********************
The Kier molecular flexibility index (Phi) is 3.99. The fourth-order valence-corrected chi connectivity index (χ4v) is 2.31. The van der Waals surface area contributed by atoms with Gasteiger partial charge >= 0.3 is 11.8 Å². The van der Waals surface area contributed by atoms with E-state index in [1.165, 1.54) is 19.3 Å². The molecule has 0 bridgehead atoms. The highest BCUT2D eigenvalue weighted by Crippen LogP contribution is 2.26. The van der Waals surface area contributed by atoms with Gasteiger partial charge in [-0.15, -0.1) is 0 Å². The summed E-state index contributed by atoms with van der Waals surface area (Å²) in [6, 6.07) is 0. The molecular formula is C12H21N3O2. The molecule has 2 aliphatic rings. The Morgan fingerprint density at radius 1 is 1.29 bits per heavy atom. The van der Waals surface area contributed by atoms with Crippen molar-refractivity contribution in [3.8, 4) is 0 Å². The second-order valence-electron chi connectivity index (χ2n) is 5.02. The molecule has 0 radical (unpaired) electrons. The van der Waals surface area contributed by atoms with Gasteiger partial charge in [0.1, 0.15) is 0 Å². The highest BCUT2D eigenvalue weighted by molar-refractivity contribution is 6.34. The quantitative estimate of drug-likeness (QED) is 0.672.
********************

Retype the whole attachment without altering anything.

The Kier molecular flexibility index (Phi) is 3.99. The fourth-order valence-corrected chi connectivity index (χ4v) is 2.31. The van der Waals surface area contributed by atoms with Gasteiger partial charge >= 0.3 is 11.8 Å². The van der Waals surface area contributed by atoms with E-state index in [1.165, 1.54) is 19.3 Å². The molecule has 0 bridgehead atoms. The highest BCUT2D eigenvalue weighted by Crippen LogP contribution is 2.26. The van der Waals surface area contributed by atoms with Gasteiger partial charge in [-0.15, -0.1) is 0 Å². The summed E-state index contributed by atoms with van der Waals surface area (Å²) in [6, 6.07) is 0. The molecular formula is C12H21N3O2. The molecule has 2 aliphatic rings. The Morgan fingerprint density at radius 1 is 1.29 bits per heavy atom. The van der Waals surface area contributed by atoms with Crippen molar-refractivity contribution in [3.8, 4) is 0 Å². The second-order valence-electron chi connectivity index (χ2n) is 5.02. The molecule has 0 radical (unpaired) electrons. The van der Waals surface area contributed by atoms with Gasteiger partial charge in [0.1, 0.15) is 0 Å². The highest BCUT2D eigenvalue weighted by molar-refractivity contribution is 6.34. The quantitative estimate of drug-likeness (QED) is 0.672.